When it became clear that the Indians were bedding down for the night, the four men withdrew to the trees, and Brady suggested that they use their knives to try to kill as many Indians as possible while they slept. All four men had been trained to kill by thrusting the knife under the ribcage at a slight downward angle so as to sever the aorta and other major blood vessels under the heart. If done properly, it caused death that is silent and almost instantaneous.

After the Indians were asleep, Biggs slipped over to where the Indians had propped their guns against a large sycamore tree and hid the guns in the tall grass. At Brady’s signal, the killing began. All went well until one of Gray’s victims managed to get to his feet awakening the camp. Bevington put the Indian down with a tomahawk, but the frightened captives ran into the woods followed by one of the Indians with a knife in hand. However, Biggs quickly fired a shot and the Indian fell dead into the creek. Then all was suddenly very quiet. Albert Gray began shouting for his family members telling them that he was there with Ben Biggs and Sam Brady.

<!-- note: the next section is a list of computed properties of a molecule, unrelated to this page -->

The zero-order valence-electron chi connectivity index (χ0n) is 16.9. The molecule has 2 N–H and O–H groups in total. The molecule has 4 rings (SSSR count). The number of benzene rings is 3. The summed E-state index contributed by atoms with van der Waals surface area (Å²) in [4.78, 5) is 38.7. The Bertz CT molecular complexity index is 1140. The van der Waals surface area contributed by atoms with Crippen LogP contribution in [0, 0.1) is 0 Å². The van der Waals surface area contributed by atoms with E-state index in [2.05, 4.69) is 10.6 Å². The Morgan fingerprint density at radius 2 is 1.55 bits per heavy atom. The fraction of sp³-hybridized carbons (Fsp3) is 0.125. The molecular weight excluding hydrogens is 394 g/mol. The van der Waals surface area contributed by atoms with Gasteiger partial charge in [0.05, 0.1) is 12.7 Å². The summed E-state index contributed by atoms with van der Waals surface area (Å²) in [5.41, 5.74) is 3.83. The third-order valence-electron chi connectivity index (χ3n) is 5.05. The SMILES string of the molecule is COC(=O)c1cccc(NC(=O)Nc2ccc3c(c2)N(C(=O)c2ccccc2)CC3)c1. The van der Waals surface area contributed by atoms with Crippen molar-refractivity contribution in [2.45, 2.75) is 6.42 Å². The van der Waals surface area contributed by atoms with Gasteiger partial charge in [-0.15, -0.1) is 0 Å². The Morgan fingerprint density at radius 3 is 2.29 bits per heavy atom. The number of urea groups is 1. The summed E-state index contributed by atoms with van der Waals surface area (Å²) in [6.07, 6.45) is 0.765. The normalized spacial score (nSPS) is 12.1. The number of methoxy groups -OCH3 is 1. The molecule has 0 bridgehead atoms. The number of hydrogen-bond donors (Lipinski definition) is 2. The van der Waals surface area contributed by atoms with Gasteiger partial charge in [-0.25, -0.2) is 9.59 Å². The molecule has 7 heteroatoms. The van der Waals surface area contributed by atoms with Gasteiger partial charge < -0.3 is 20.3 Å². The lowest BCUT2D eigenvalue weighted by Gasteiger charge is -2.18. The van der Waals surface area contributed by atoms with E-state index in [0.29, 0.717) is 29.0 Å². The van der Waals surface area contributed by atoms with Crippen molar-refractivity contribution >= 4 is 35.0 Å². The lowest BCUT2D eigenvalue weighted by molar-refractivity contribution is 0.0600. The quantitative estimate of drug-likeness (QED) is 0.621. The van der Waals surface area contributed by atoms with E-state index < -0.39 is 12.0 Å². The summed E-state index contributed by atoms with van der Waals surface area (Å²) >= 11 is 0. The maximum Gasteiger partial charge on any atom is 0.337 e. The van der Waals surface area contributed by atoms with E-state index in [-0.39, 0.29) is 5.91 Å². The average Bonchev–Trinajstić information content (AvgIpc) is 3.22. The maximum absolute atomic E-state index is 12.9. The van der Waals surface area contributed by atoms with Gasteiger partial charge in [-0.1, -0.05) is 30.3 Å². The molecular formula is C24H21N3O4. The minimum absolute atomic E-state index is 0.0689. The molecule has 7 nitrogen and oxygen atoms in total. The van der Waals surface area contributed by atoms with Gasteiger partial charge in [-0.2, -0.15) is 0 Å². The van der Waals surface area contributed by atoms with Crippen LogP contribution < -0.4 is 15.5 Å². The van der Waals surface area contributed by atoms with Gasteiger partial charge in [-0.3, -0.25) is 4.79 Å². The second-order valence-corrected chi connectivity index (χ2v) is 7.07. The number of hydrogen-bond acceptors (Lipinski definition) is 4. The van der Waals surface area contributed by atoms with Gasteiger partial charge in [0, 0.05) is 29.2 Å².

After the freed captives returned, they immediately took advantage of the full moon to follow the trail down the Beaver River to Fort McIntosh. Brady rode ahead to alert the sentries at the fort and a group of men quickly mounted and went out to assist the party. The next day, a company of well-armed men rode up to the area of the rescue and counted thirteen dead Indians. They named the area “Bloody Spring.” The stream became known as “Brady’s Run.” The area, where the massacre took place, is located just west of New Brighton, Pa. Today, Brady’s Run Road along the creek leads to a small pond called “Brady’s Run Lake.” The area includes Brady’s Run County Park. (Google Earth GPS Coordinates: 40° 43 58.73 N 80° 20 46.12 W )

On the way back to Fort McIntosh, the men learned that the unidentified woman and her son had been captured by the Indians during a raid on their home in Northern Virginia. Several days later, Brady and some of his rangers took the woman from Virginia and her son back to her home not far from the crossing near the Albert Gray farm. She was reunited with her overjoyed husband, who had assumed that his wife and son were most likely killed by the Indians.

Captain Samuel Brady: Part 1